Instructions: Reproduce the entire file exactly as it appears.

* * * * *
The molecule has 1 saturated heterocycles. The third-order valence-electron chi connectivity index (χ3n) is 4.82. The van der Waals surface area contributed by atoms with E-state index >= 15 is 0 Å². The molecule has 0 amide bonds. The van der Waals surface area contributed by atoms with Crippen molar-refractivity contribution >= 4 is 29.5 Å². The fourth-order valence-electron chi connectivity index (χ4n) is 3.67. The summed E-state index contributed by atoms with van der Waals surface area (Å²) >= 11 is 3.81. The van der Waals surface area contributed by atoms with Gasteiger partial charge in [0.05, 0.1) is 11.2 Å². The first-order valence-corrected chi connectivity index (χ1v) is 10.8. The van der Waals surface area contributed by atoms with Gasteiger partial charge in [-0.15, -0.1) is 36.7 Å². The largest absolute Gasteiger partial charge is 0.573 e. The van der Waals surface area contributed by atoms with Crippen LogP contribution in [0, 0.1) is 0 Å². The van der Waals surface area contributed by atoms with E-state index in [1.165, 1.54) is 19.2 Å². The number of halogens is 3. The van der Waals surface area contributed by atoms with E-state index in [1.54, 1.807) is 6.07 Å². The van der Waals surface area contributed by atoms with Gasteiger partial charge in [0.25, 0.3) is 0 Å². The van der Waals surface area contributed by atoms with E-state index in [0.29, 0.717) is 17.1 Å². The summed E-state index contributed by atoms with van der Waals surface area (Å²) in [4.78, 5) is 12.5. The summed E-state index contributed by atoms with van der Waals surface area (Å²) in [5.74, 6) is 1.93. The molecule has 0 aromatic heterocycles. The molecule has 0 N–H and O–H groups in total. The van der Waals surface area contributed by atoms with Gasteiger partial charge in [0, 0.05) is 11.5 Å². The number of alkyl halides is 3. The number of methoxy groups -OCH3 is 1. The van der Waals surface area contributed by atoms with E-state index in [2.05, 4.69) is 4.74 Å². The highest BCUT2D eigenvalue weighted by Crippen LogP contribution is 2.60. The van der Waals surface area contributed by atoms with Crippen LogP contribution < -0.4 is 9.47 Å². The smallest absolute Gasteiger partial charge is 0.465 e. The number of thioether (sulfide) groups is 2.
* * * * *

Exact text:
The molecule has 1 saturated heterocycles. The third-order valence-electron chi connectivity index (χ3n) is 4.82. The van der Waals surface area contributed by atoms with E-state index >= 15 is 0 Å². The molecule has 0 amide bonds. The van der Waals surface area contributed by atoms with Crippen molar-refractivity contribution >= 4 is 29.5 Å². The fourth-order valence-electron chi connectivity index (χ4n) is 3.67. The summed E-state index contributed by atoms with van der Waals surface area (Å²) >= 11 is 3.81. The van der Waals surface area contributed by atoms with Gasteiger partial charge in [0.05, 0.1) is 11.2 Å². The first-order valence-corrected chi connectivity index (χ1v) is 10.8. The van der Waals surface area contributed by atoms with Gasteiger partial charge in [-0.15, -0.1) is 36.7 Å². The largest absolute Gasteiger partial charge is 0.573 e. The van der Waals surface area contributed by atoms with Crippen LogP contribution in [0, 0.1) is 0 Å². The van der Waals surface area contributed by atoms with E-state index in [1.165, 1.54) is 19.2 Å². The number of halogens is 3. The van der Waals surface area contributed by atoms with E-state index in [1.54, 1.807) is 6.07 Å². The van der Waals surface area contributed by atoms with Gasteiger partial charge in [0.25, 0.3) is 0 Å². The van der Waals surface area contributed by atoms with E-state index in [0.29, 0.717) is 17.1 Å². The summed E-state index contributed by atoms with van der Waals surface area (Å²) in [4.78, 5) is 12.5. The summed E-state index contributed by atoms with van der Waals surface area (Å²) in [5.74, 6) is 1.93. The molecule has 0 aromatic heterocycles. The molecule has 0 N–H and O–H groups in total. The van der Waals surface area contributed by atoms with Gasteiger partial charge in [0, 0.05) is 11.5 Å². The number of alkyl halides is 3. The number of methoxy groups -OCH3 is 1. The van der Waals surface area contributed by atoms with E-state index in [2.05, 4.69) is 4.74 Å². The highest BCUT2D eigenvalue weighted by Crippen LogP contribution is 2.60. The van der Waals surface area contributed by atoms with Crippen LogP contribution < -0.4 is 9.47 Å². The smallest absolute Gasteiger partial charge is 0.465 e. The number of thioether (sulfide) groups is 2.